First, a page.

RAW DATA: TrueNet July 2014 Rural Broadband Report: Are they missing out?

(TrueNet is contracted to the Commerce Commission to monitor broadband performance. It uses a network of probes attached to 400 volunteers' internet connections to rate ISPs — Editor.)

Rural Broadband Neglected

TrueNet measures broadband in both urban and rural locations.  Standard (Full Speed) Rural ADSL speed performance has declined in the last 2.5 years while at the same time Urban ADSL performance has increased markedly. 

Rural broadband users see their speed drop in the evenings to just 82% of the speed the connection is capable of.  This will often mean websites do not download, files take a long time to appear, or even fail to be delivered due to timeouts.

In recent years, there has been much media hype around the promise of faster Broadband services to households - specifically Cabinetisation, UFB,  RBI, and Mobile Broadband (LTE) improving access speed for NZ consumers, and rightly so.  

  • Cabinetisation = Extending fibre to a cabinet which is closer to homes enabling VDSL to 80% of homes in urban and rural areas.
  • UFB = A government sponsored fibre rollout to small numbers of urban homes
  • RBI = A government sponsored combined wireless/ADSL rollout to rural homes
  • LTE = The latest version of mobile technology, limited to urban centres

As seen in a TrueNet report from April 2014, ADSL performance has improved in the past two years.  The current migration to Fibre in UFB zones and VDSL in Urban cabinets provides an easy and economic upgrade for many users. But none of these changes improve the lot of the typical Rural user.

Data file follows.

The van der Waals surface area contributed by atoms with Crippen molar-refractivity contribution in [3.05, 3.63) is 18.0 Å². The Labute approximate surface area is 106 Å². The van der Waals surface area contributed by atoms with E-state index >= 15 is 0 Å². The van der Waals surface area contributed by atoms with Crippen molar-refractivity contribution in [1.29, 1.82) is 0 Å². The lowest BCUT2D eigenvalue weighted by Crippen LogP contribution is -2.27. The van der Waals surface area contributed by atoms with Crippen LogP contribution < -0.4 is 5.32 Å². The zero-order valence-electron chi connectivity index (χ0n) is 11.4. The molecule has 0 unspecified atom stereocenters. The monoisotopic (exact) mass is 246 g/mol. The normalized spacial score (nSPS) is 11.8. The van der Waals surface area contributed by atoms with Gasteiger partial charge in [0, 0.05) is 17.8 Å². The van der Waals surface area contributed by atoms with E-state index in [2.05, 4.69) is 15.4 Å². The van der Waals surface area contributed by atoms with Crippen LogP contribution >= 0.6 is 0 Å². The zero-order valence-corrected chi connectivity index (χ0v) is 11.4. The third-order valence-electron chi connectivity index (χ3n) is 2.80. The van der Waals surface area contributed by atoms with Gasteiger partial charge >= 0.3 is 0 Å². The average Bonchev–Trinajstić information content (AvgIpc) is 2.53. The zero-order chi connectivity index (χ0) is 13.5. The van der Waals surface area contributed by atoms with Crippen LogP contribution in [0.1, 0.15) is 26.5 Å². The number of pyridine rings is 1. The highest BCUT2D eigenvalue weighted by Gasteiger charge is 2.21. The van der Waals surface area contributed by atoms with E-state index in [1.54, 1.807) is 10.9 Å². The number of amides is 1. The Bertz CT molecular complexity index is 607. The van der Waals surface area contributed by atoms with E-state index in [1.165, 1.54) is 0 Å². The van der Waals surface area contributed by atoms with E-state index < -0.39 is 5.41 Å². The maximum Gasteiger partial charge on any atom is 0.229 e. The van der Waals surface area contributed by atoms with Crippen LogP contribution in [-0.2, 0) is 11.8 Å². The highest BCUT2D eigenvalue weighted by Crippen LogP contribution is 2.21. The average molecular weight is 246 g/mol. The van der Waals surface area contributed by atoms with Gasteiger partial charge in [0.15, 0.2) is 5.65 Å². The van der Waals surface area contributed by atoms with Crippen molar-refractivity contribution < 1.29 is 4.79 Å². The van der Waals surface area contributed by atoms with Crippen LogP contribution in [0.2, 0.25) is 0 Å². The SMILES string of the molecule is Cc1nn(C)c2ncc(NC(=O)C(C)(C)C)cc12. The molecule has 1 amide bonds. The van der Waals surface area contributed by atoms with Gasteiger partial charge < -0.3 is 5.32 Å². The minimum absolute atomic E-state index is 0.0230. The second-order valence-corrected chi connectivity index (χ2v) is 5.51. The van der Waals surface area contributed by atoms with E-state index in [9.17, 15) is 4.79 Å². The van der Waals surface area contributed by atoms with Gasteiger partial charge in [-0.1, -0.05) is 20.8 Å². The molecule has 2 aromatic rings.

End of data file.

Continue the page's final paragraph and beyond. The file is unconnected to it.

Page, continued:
In this report, TrueNet looks at the relative performance of Rural ADSL (not RBI, but existing technology over copper lines), Urban ADSL, and Rural RBI volunteer connections. 


Summary of Performance Measures - All Connection Types

At a broad level, Rural ADSL and RBI services are expected to run slower than the Urban, copper-based equivalent due to the distances usually involved between connections. Table 1 compares standard TrueNet measurement criteria between Rural and Urban ADSL & Rural RBI volunteers.  Rural users on both technologies experience:

  1. Lower speeds for downloading files, or watching video
  2. Longer times to load Webpages
  3. higher latency meaning reduced gaming performance 
  4. Slower Domain Name Server (DNS) response times. Which delays the start of a website download.
  5. Greater inconsistency of speed throughout the day. 
Table1: Urban / Rural ADSL Summary of Performance Measure

Note: Both Testpages and Latency include tests to TrueNet's NZ test servers

The download performance discussed above indicates the speed of the broadband line after ramp-up, thus showing the best speed achieved at 8pm throughout May 2014.

Referencing back to the summary table, the poor latency, and Domain Name Server (DNS) response times means that rural users experience greater delays in downloading websites, and in ramping up to full speed.

Webpage Download Time

A comparison of Rural / Urban Livepage download times is shown in Chart 1. While the proportions are not the same for each Live Webpage, the trend is that Rural ADSL takes the longest to load each Webpage, and much more so for larger pages like NZ Post and IRD. Perhaps, because RBI is a newer network with less contention at this time, it is consistently better than Rural ADSL.